2018 has started and many of us are looking forward to what is to come in the next eight or so months. It is the year of the dog according to the Chinese Zodiac – a year that heralds purple as one of its lucky colors. Pantone, the renowned color index, is also lauding purple as the color of the year (albeit a slightly different hue to the purple in the IFS logo). This is a good sign for us at IFS, as purple has been at the core of our company identity for a long time, but colors also serve a deeper meaning in how they affect the human psyche. It is no secret that orange stimulates the appetite or that hospitals paint their walls in soft, neutral colors to provide a safe and calming atmosphere.
In the same way, IFS did not become the purple company simply because we think the color looks nice. According to Pantone’s Color Institute, the color symbolizes originality, ingenuity and visionary thinking – characteristics that define who we are and what we believe is important in business. We have done things differently from the start, when our five founders pitched a tent on the lawn outside our very first customer, and our vision remains clear: empower global businesses to achieve industry excellence. In just a few years, we have gone from being considered a challenger of the slow enterprise software giants, to being named the leader of the pack by Gartner. In a world bogged down by boring blue and alarming red, the IFS purple has become a visual queue for new ways of thinking and a “walk the walk”-attitude.
Counterculture and unconventionality
Purple, however, also has another meaning as the color of counterculture and unconventionality. That’s suiting as the IFS brand is, essentially, defined by the unique culture of our organization. Okay, a lot of companies claim to be unique, but let me prove to you why the IFS culture stands out.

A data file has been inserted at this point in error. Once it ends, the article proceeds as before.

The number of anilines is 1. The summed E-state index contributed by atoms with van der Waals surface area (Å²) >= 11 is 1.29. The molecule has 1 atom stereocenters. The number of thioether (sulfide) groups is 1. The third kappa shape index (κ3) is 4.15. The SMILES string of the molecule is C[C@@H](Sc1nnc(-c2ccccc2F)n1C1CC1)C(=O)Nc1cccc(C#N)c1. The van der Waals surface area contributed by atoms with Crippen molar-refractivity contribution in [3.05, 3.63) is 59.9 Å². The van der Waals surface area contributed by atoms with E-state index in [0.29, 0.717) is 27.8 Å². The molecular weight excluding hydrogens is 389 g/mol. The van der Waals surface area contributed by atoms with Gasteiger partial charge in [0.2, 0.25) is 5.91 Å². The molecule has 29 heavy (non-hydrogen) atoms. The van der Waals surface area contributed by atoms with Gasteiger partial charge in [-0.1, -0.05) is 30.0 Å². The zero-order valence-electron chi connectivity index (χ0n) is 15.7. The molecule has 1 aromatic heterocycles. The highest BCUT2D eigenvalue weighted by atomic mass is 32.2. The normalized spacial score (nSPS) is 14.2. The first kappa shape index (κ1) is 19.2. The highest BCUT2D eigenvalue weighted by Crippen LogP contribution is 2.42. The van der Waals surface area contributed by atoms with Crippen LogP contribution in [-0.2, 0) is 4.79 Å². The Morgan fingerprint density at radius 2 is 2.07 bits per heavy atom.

First of all, we keep things pragmatic and realistic. To us, pragmatic means being straight-forward, staying away from industry jargon and not building corporate towers where three levels of secretaries separate customers from top management. At IFS, customers actually meet and talk to the main decision-makers on a C-level, a possibility far too uncommon in our industry. When new technology comes along, we examine it to see how it can benefit our customers before banging the big drum. Our motto is always to give customers options and then let them choose, without pushing too hard in either direction.
Secondly, our culture is unconventional in that we focus on staff retention and building a fun atmosphere at work. The difference shows in the numbers: our employees stay with IFS twice as long as the industry average, and we have been named a Great Place to Work eight years running.
Culture and people are sometimes disregarded as “fuzzy things” with all focus put on seemingly rational factors such as product functionality and price. The truth is that you can have both and that the success of an enterprise software solution goes beyond what buttons you can click. It is the supplier’s staff that you will work with for years to come, and the relationship with them will determine how well you will cope with changes in the market, new demands that weren’t there when you bought the solution and the day to day running of your business.
Culture is what sticks
“Hire for Attitude, Train for Skill” is a well-known proverb in the recruitment industry and I’d like to suggest that the same chain of thought can be extended to choosing IT suppliers. Remember that product functionality can always be built but that culture is what sticks.
A brand is a symbol of continuity telling you what to expect from a company. IFS’s promise is embodied in our purple packaging: we want to be a trusted advisor that tells it like it is. That is what being purple is all about.
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